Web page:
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Coronavirus scare at Shanghai Disneyland left thousands trapped

Guests were tested within hours before being allowed to leave the resort.

Shanghai Disneyland was suddenly shut down on Oct. 31 as visitors were put through mass coronavirus testing. (Video: via Storyful)

Thousands were gathered Sunday for Shanghai Disneyland’s Halloween party when suddenly the gates closed and health-care workers fully dressed in white protective suits descended on the site. It was like a scene out of a scary movie, but these people weren’t in costume.

The site had been ordered to shutter its doors after a woman who visited Disneyland over the weekend tested positive Sunday for the coronavirus, according to Chinese media. Partygoers at the park that day were told they couldn’t leave until they got tested for the coronavirus. Officials tested more than 30,000 people who had gone to Disneyland that weekend. They all tested negative.

Shanghai Disney Resort said in a statement Sunday it was cooperating with “the pandemic investigation in other provinces and cities” by suspending entry into the park temporarily and closing some of its attractions.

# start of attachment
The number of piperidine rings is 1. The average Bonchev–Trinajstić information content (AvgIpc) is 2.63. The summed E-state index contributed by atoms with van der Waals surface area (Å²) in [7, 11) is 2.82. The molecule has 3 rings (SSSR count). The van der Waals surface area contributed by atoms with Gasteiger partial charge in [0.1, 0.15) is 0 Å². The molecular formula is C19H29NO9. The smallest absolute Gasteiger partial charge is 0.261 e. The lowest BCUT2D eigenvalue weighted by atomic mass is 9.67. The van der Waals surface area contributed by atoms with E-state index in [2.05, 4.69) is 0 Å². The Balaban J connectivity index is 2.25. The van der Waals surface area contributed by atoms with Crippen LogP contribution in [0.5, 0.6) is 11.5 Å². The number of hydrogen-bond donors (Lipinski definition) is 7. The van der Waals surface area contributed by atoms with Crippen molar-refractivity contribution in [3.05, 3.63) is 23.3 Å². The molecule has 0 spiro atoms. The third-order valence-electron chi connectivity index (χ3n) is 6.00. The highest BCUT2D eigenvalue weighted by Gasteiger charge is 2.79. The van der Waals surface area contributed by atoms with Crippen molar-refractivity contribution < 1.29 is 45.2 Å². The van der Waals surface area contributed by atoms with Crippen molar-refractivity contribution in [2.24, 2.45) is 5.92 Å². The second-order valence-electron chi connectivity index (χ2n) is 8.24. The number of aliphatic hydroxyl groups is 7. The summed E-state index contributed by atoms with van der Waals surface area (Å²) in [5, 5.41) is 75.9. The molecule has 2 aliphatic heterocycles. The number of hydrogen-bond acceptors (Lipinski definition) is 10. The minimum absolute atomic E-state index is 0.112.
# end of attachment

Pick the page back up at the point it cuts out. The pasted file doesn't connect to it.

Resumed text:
The organization said in addition to getting tested to leave the park, guests would be required to take another test after 24 hours.

Despite the unexpected twist to their Halloween plans, parkgoers did not appear too upset about the inconvenience.

“No one complained, and everyone behaved really well,” one woman told the Associated Press.

Photo and video from the scene showed throngs of people waiting to leave as fireworks lit up the sky over a majestic castle.

The massive contact tracing effort came as China grapples with new pockets of coronavirus cases amid the spread of the delta variant. The country has reported more than 400 domestically transmitted cases since Oct. 17, prompting lockdowns and restrictions as Beijing continues to pursue a zero-tolerance strategy against the virus.

Health officials said this particular increase in cases was concerning and not yet under control.

“The outbreak is still developing rapidly, and the virus control situation is severe and complicated,” National Health Commission spokesperson Mi Feng said Saturday.

In addition to the shutdown in Shanghai, Chinese officials have gone to great lengths to trace and contain the spread. Last week, two high-speed trains traveling to Beijing were halted because each one had a passenger in close contact with a confirmed case. No one on board tested positive, but all of the nearly 350 people on board were put in quarantine.

The crackdowns have left tourism, restaurant and entertainment businesses hurting, as border restrictions come into place and some provinces shut down cafes and cinemas.